This research was undertaken to develop an engineering method for the determination of material fracture toughness, Kmat, from Charpy V-notch impact energy, Uel+pl,LLD. Current structural integrity assessment methodologies for flawed steel structures are premised upon a knowledge of Kmat for a given material. In circumstances when fracture toughness is not available or possible to obtain for an industrial structure Uel+pl,LLD is commonly used to estimate Kmat using empirical correlations. These correlations are necessarily conservative and are potentially inaccurate for some ferritic steels materials.The development of a mechanistic engineering procedure for determining fracture toughness using Uel+pl,LLD within the lower ductile-to-brittle transition of fracture behaviour for ferritic steels would significantly reduce this conservatism and provide increased confidence concerning safety assessments. Increased confidence in Kmat calculations using a new mechanistic approach would also provide a functional use for much Charpy impact test data which are available for structural and nuclear grade steels.The cleavage fracture differences between a single edge notch bend, SE(B), specimen and Charpy specimen were experimentally measured and numerically simulated. A mechanistic correlation was developed using a Weibull stress scaling approach to achieve accurate predictions of cleavage fracture behaviour of SE(B), Charpy V-notch and a range of intermediate geometries between these bounding geometries of interest.This research has developed a new mechanistic procedure to correlate Uel+pl,LLD with an equivalent KJ corresponding to a SE(B) specimen. The correlation was found to be accurate in the lower ductile-to-brittle transition and provided probabilistic predictions of fracture behaviour. The correlation was validated using quasi-static and dynamic experimental test results and provided a linkage with the existing ASTM E 1921-11 master curve methodology for ferritic steels.The research has provided recommendations for how the new approach might be applied in practice within an industrial context, and areas for future work that would develop a more generalised approach for a wider range of ferritic materials are highlighted.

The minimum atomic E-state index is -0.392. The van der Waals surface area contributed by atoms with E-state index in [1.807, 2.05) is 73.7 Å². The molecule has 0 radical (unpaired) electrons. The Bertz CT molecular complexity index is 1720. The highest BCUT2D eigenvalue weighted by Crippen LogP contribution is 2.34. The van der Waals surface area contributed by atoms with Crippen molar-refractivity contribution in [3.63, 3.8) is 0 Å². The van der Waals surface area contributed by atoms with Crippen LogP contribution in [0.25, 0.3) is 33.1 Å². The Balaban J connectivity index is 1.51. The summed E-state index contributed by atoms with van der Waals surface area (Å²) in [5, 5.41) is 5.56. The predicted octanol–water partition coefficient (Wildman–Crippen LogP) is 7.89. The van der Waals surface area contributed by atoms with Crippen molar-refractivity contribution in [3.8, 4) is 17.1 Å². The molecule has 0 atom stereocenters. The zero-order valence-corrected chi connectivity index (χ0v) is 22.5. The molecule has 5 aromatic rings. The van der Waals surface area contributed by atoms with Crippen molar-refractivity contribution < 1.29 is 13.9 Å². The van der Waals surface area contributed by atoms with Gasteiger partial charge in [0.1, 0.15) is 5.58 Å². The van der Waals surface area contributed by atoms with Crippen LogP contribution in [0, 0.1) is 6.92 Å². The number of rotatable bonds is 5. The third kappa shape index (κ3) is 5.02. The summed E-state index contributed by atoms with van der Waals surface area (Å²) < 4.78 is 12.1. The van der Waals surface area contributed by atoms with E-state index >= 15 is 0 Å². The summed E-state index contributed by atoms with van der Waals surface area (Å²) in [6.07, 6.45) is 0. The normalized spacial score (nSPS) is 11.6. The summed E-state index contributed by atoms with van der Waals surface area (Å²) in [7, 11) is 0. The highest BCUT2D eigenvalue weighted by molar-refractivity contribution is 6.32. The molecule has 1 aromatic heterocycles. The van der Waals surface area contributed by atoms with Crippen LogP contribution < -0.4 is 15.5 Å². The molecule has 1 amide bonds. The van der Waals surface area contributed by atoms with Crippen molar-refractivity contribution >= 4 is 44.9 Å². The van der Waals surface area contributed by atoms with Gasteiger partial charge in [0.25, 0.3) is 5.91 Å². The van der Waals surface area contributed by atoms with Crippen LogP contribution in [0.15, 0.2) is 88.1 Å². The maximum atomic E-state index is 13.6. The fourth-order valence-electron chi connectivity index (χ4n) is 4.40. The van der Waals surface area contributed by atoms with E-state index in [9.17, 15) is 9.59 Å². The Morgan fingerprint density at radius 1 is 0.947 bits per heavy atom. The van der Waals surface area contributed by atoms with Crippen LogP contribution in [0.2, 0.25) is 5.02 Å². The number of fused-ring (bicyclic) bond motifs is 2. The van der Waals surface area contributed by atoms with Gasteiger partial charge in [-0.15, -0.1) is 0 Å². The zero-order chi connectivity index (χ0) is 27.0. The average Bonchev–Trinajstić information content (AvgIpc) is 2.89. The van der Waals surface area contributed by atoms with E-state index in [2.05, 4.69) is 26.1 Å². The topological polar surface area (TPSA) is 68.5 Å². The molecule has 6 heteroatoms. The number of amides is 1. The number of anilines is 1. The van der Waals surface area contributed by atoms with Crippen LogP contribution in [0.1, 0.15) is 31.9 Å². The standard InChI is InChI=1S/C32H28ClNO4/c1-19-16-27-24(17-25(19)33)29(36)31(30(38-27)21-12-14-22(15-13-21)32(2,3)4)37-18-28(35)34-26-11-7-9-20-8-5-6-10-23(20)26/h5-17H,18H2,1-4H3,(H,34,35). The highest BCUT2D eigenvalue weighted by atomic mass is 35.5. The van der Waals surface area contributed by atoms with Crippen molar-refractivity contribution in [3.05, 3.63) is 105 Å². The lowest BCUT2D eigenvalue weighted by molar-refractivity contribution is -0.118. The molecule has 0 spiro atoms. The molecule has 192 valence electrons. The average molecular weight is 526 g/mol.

|Date of Award||1 Aug 2015|
- The University of Manchester
|Supervisor||Andrew Sherry (Supervisor)|